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Wednesday 4 October 2023 Dublin: 13°C
Selma Broeder via Flickr
Nearly 150 new cases of child abductions in 2010
Department of Justice says that 193 children were suspected abducted from and into Ireland last year – many in custody wranglings.

IRISH AUTHORITIES DEALT with 233 cases of child abductions in 2010. Of this total, 140 cases were new – that was four more than in 2009 – and 93 were cases ongoing from 2009.

Figures released this afternoon by the Department of Justice, Equality and Defence showed that 193 children were involved in the 140 new cases.

Sixty-four cases concerned abductions of children into Ireland (incoming) and 76 were abductions of children from the State to other countries (outgoing).

Of the 93 cases carried over from 2009, 53 were incoming and 40 outgoing.

Of the 140 new cases of abductions in and out of the country, 39 per cent (54) involved the UK; 11 per cent (15) involved Latvia; 9 per cent (13) involved Poland; 24 per cent (34) involved other European countries; 17 per cent (24) involved other states (including the US, Canada, Australia, South Africa).

The Central Authority for Child Abduction deals with these cases and with applications from other jurisdictions for help. The Department of Justice says the majority of applications for the return of children was made under the Hague Convention on the Civil Aspects of Child Abduction, and a smaller number were made under the Luxembourg Convention.

Under these pieces of legislation, the Central Authority for Child Abduction can help return children who have been taken to or from other states which have also signed up to these laws.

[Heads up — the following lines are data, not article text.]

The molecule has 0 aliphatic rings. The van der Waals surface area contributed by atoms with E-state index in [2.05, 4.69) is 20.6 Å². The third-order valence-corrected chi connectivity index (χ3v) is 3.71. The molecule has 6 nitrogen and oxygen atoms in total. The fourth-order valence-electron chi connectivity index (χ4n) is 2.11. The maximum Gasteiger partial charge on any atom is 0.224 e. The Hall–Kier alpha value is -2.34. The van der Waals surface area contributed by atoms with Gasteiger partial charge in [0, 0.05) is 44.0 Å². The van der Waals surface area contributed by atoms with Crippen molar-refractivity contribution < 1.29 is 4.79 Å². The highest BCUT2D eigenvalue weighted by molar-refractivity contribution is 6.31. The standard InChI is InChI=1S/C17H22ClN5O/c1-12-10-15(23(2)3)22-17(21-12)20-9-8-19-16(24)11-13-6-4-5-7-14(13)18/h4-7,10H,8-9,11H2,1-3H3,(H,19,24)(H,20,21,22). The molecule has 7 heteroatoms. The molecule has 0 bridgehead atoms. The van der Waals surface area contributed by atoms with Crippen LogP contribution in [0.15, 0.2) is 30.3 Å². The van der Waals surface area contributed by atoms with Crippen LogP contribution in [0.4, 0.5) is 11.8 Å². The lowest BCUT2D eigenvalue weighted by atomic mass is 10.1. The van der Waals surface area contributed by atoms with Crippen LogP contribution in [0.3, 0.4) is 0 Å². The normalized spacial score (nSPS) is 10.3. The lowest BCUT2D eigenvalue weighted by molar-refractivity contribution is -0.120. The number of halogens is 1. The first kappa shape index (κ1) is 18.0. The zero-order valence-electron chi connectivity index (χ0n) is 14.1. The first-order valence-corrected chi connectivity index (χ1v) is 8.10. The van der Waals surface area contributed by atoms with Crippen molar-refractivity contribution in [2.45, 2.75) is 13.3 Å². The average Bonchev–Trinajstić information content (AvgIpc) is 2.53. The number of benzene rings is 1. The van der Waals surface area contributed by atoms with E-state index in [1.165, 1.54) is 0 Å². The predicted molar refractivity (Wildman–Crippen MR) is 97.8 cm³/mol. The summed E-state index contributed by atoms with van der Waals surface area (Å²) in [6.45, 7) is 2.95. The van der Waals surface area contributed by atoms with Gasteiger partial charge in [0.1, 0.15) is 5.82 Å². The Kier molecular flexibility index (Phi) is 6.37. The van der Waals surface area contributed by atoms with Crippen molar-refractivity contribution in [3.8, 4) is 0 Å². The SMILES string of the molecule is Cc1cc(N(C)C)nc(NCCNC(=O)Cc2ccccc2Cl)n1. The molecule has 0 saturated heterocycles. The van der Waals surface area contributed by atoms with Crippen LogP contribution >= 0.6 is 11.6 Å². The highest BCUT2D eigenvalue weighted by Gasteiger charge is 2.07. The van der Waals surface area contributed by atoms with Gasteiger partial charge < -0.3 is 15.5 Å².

Justice Minister Alan Shatter said that the latest figures show that it is vital that warring parents do their best to seek mediation – or as a last resort, adhere to court rulings – in relation to custody of their children. He said:

Parental child abduction not only greatly exacerbates family conflict but also prolongs family disputes and in the overwhelming majority of cases is contrary to the welfare of the children concerned.

He said the isssue of children being removed from a state, away from a parent who had custody of them, was a “growing problem” and that he intended to make it a priority topic at the next meeting of EU Justice ministers.

The report shows that in 10 of the 117 incoming cases, the High Court ordered the return of the children; in 4 cases, the Court refused the return of the children; in 14 cases, the children were either returned voluntarily or agreement agreed between the parents/guardians. Fifty of the incoming cases were still outstanding by the end of 2010.

In the outgoing cases, 15 of the 116 cases saw a foreign court order the return of children; in 6 cases, a foreign court refused the return of the child; in 9 cases agreement was reached between the parties. Fifty of the 116 cases of outgoing abductions were still awaiting resolution at the end of last year.

If you are concerned that a child is at risk of abduction, or wish to find out more about the legislation mentioned, Citizens’ Information has a clear-English guide here>